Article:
After handing in our chips, we headed for a post-run Starbucks, our traditional treat. I took my phone out to take a selfie of us sweating and red-faced, but – WTF – I didn’t post it anywhere. I didn’t feel the need to.
That joke about a run not counting unless you’d recorded in on Strava and then posted it on Facebook made me smile as we enjoyed our drinks. This one was going nowhere except our memories. And my quivering legs/sweaty scalp/thumping heart proved it definitely HAD happened.
After a quick supermarket dash we got home and I immediately put my phone on charge in my bedroom.
Usually it would be in my jeans pocket or in view wherever I was – the sofa, next to the hob while I cooked, behind me on the laundry basket in the bath. Just in case. I’d feel nervous if I couldn’t see it. Talk about needy, huh?
But the book recommends leaving the phone in another room while you get used to checking it less, so I heeded the advice.
Predictably, I didn’t leave it alone completely, but just having it another room made a real difference. I checked it whenever I went to the toilet, but if I wanted to Google something I had to go to the gargantuan effort of firing up my laptop instead.
Having to go to that bother meant I didn’t randomly Google every single thought that popped into my head (easy chicken recipe, cafetiere coffee/water ratio, Thomas Cromwell to name but a few).
So what did I do with the time I’d usually spend scrolling aimlessly?
I cooked a Mexican burrito lunch the boy devoured while we chatted about school and running.
After lunch, while he was engrossed in the football, I cwtched up next to him on the sofa and read all of the Guardian and its various supplements, along with an old copy of the New Yorker I’d been meaning to read for ages. At half time I tickled James while he laughed like a steam train – the first time I’ve done that since he was a toddler I think. There I was, enjoying the sound of my boy laughing, without feeling the need to snap, record or share it.
We did a crossword in the Week Junior together, finishing it in record time.
Then I had a long, relaxing bath.
On one “toilet break” (this one may have been made up) I replied to a few friends I hadn’t replied to for a few days, explaining my experiment as the reason for the delay in texting back.
As for James, his response to his new screen restrictions has surprised me.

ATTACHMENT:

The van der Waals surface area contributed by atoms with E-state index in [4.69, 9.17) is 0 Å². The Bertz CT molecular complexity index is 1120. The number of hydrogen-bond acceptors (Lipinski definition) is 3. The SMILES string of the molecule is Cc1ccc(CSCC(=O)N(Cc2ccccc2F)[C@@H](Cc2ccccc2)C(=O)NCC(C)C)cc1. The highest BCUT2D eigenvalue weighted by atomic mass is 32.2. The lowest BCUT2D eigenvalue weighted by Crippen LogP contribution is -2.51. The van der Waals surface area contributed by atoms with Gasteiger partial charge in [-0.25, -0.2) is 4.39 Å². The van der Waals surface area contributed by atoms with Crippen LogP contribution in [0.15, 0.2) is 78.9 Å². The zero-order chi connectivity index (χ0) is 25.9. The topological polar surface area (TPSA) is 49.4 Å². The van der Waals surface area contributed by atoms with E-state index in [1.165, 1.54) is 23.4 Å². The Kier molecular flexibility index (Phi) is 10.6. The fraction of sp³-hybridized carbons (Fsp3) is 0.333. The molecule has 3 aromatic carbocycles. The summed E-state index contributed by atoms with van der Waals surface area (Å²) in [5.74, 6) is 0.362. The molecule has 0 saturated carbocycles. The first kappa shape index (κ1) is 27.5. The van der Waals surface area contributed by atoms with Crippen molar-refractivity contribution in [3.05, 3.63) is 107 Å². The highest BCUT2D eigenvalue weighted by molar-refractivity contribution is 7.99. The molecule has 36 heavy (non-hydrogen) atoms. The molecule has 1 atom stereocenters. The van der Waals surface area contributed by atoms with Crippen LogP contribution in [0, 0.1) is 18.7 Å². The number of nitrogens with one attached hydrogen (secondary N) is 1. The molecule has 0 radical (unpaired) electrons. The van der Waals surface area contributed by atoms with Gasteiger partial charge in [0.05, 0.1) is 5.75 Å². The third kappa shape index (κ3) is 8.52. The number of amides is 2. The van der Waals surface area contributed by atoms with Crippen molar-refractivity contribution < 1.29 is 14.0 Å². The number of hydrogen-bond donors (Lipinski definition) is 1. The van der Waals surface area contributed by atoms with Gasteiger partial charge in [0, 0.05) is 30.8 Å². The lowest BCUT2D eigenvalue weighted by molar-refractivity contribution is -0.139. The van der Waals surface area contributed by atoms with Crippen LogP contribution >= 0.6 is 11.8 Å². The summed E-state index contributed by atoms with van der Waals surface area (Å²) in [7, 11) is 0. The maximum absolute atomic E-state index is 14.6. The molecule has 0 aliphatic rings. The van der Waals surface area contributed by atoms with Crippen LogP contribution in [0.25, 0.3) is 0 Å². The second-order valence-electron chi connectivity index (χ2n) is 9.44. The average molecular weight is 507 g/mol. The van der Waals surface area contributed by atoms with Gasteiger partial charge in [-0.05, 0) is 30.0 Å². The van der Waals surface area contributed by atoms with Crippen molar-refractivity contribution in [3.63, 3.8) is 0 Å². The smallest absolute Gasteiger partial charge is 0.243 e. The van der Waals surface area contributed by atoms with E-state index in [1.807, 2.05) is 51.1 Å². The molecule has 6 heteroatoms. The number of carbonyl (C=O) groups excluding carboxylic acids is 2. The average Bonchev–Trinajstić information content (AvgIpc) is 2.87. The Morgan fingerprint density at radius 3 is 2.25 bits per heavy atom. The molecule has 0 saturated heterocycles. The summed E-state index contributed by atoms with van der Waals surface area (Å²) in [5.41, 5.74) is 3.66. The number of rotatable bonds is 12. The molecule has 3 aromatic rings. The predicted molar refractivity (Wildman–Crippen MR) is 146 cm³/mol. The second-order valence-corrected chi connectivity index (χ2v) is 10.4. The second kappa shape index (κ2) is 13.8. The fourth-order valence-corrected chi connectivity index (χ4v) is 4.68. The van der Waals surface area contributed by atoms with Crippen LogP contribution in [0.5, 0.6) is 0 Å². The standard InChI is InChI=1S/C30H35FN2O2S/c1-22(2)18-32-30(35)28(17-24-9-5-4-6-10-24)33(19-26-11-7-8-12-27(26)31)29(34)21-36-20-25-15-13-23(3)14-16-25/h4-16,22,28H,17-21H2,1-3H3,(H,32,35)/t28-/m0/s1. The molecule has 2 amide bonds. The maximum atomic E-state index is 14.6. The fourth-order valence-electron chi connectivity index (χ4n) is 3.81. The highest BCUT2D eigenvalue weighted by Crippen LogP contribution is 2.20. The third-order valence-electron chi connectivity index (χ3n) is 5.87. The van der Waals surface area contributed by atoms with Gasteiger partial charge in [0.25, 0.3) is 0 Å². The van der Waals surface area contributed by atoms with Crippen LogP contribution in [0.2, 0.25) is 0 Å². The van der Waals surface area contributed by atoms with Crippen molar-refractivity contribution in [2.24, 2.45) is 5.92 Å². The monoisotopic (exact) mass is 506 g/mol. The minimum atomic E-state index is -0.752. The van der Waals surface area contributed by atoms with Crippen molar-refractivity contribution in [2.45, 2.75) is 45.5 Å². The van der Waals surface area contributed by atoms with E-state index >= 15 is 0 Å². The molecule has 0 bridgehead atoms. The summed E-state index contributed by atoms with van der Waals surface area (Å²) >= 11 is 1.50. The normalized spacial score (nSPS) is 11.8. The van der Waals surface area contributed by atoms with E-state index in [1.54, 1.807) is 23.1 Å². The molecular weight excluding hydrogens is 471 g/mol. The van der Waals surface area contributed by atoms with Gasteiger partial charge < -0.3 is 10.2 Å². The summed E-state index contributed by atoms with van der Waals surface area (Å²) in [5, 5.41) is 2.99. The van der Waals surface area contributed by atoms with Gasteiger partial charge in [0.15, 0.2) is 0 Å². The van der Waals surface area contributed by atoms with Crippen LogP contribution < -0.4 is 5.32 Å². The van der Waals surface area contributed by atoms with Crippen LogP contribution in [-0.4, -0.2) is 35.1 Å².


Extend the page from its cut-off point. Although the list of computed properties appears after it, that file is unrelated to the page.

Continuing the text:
He wasn’t that keen when I explained I’d be limiting his daily phone time. But today he was happy to do some tasks to earn more time, including going to the corner shop – even doing Parkrun which he wasn’t initially overly enthused about but earned him a bonus 15 minutes. Somebody call Esther Rantzen (80s reference klaxon)!
He begged for some extra time to watch Cardiff City play Chelsea on a live football streaming app and I demurred, as it wasn’t on TV.
But he understood that would be his daily limit used up. And then he did something that surprised me – he asked to go to the park with his friends. That’s not something he would typically ask to do on a weekend, especially after vigorous exercise (he’s a big fan of a lounge around in his fluffy robe after any physical exertion. The apple hasn’t fallen too far from the tree…) and I happily waved him off.
He’s still there, filling his lungs, socialising, kicking a ball around with his mates. It feels like the actual NINETEEN EIGHTIES.
And while he’s been gone, I’ve written this.
So how was day one of the gradual break-up, for me, honestly?
Well, I read a fascinating (and long) article about Nicaraguan politics the old me would have skim read or put down halfway through had Dave been on hand to distract me.
I learned to make good cafetiere coffee. It sounds ridiculous, but having owned a cafetiere for years, I’d never bothered to master the art, preferring the convenience of instant granules or Nespresso pods.
These are small things, and baby steps, but I feel like I’ve achieved stuff today.
I’ve had a lovely day with the boy and enjoyed some bonding Mam-Son stuff.
I’ve run 5K, mindfully.
I’ve learned some new stuff, and life skills.
I’ve picked my phone up 28 times and spent 38 minutes on it. A serious reduction. Yet, the irony of using an app on my phone to tell me that isn’t lost on me.
It seems Dave has ways of making me stick around.
But what day one has taught me, is that living in the real world a bit more, and in the digital one a little less, is easier than I thought it would be. That perhaps real connection happens when you’re disconnected.
Of course, ingrained habits are impossible to break overnight. Which is why all that nonsense about digital detox is as ridiculous as crash diets, to me. For me, it’s about being mindful about how I use my phone, when and why, and making small changes gradually.
“At first I was afraid, I was petrified, kept thinking I could never live without you by my side” keeps playing in my head.
See, Dave is more like a bad boyfriend than I’d realised.
Now to keep it up. And to get him out of my bedroom….